Aside from appealing to the competitive and data-loving parts of my brain, the challenges I set myself gave me a much needed lens through which, finally, everything I wrote did not have to be perfect. I was fine with writing pages and pages of utter trash, because I knew that maybe one in ten of the poems I wrote would be worth revisiting (more if I was having a particularly good period). As I opened the piece by saying, it really is a numbers game for me now.


Over the Christmas/New Year period, I had chance to reflect on my output. I was frankly shocked to find that, even with two ’50 poem months’, and a further 50 poem challenge concerning form I engaged in during May, the total of the poems I had written in 2016 was only 250.

Returning to my concern with being a good (if possible, great) artist, if that really is something I want, 250 poems is simply not good enough to have written in a year.
In terms of the 10,000 hours it takes to become an expert at something, if we assume it takes ten minutes to write a poem, then in the whole of 2016 I only spent 41 hours of practise at my craft.

As a student at a conservatoire, I am used to the idea that artists must dedicate hours and hours of practise every day, yet I never applied it to myself. I saw this as a problem that needed fixing.

At first, I considered making every month in 2017 a ’50 poem month’, but looking at the graphs of my productivity I made for the months of February and October in which I undertook the challenge, I saw that the number of days that I didn’t write outnumbered the days I did.
If I wanted to instill a daily obligation to my practise, the goal had to be higher. Also 12 months of 50 poems comes to an anual total of 600, which isn’t a sexy number to be aiming for. 1000 sounded much more impressive.


So this is what I am doing. I am going to write a minimum of 1000 poems in the year 2017. It is going to be hard. It is a potentially stupid idea in that there is the possibility that I will fail. This is why this challenge is going to be public.

Another part of my character that I am not particularly proud of is the fact that I want to be seen as clever and interesting. This idea has permeated my poetry for a long time, resulting in cringey ,’look at how clever I am’ poems, that nobody wants to see or hear. I am proud to say this need is apparent in my poetry less and less as I develop as a writer and a person, but it is there somewhere, and perhaps channeling that through a series of blogs as I progress through the challenge will fulfil this need until it is eradicated from the poems themselves.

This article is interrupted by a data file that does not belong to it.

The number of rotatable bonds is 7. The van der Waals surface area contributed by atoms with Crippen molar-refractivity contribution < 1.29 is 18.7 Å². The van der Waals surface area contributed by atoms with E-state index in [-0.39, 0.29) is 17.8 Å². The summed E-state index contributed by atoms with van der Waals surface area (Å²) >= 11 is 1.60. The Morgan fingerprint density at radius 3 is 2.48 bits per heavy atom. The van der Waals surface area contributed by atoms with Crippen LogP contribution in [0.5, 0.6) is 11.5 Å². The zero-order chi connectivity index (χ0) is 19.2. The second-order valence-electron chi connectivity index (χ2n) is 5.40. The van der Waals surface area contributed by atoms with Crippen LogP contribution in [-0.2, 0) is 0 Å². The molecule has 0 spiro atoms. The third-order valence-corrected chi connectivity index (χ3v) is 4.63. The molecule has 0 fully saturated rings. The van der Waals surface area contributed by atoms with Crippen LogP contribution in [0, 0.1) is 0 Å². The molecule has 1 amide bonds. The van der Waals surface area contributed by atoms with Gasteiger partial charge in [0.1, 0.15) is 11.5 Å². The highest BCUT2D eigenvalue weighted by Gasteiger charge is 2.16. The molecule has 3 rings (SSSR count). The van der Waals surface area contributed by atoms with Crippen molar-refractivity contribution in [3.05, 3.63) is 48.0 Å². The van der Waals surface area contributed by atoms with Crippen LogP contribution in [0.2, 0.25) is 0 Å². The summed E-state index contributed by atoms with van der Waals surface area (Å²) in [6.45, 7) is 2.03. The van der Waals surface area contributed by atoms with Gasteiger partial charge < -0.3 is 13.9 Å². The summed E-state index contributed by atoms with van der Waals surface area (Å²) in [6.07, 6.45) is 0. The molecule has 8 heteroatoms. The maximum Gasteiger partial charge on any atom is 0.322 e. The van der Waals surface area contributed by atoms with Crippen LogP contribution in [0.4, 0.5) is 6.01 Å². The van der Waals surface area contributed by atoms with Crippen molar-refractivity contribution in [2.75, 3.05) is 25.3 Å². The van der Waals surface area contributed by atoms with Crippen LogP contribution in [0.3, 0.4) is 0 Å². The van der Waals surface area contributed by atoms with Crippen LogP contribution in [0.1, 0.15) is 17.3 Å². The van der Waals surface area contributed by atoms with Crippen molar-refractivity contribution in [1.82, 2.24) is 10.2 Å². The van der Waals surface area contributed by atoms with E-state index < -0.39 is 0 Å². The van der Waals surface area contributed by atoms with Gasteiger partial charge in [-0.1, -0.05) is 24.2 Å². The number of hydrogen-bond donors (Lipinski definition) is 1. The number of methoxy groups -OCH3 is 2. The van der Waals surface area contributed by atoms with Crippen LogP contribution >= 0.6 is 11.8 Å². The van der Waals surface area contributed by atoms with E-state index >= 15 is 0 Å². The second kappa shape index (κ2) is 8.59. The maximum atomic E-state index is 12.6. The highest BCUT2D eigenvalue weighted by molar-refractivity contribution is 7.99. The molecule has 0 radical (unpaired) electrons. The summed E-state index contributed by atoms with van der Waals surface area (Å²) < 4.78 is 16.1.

The public nature of this challenge is designed to keep me accountable to my goals. And, hopefully, it will result in some interesting discussion about writing process and technique amongst other issues if and when people engage with what I am doing and reporting as part of the challenge.


As much as I would love to be banging out 100 poems a month, I know that life has a habit of getting in the way of our best intentions, so I have devised a system to allow for some flexibility.

I am going to allot myself six ‘100 poem months’, four ’75 poem months’ and two ’50 poem months’.

From now until the end of the year, I will post a weekly blog with updates on, not only my poem total to date, but also what I’m writing about and how I’m writing about it.

In addition to the #ThousandPoemYear challenge, I am challenging myself to read a minimum of one poetry collection a week. I will post a blog about my reading at the end of each month.


If you’ve made it to the end of this post, well done and thank you. I certainly hope that there is someone who will find this journey worthwhile to follow. But hey, if there isn’t I’ll be doing it anyway. Pop back and see how I’m getting on. Why not? It might be interesting. I might fuck up.


Joshua Judson  x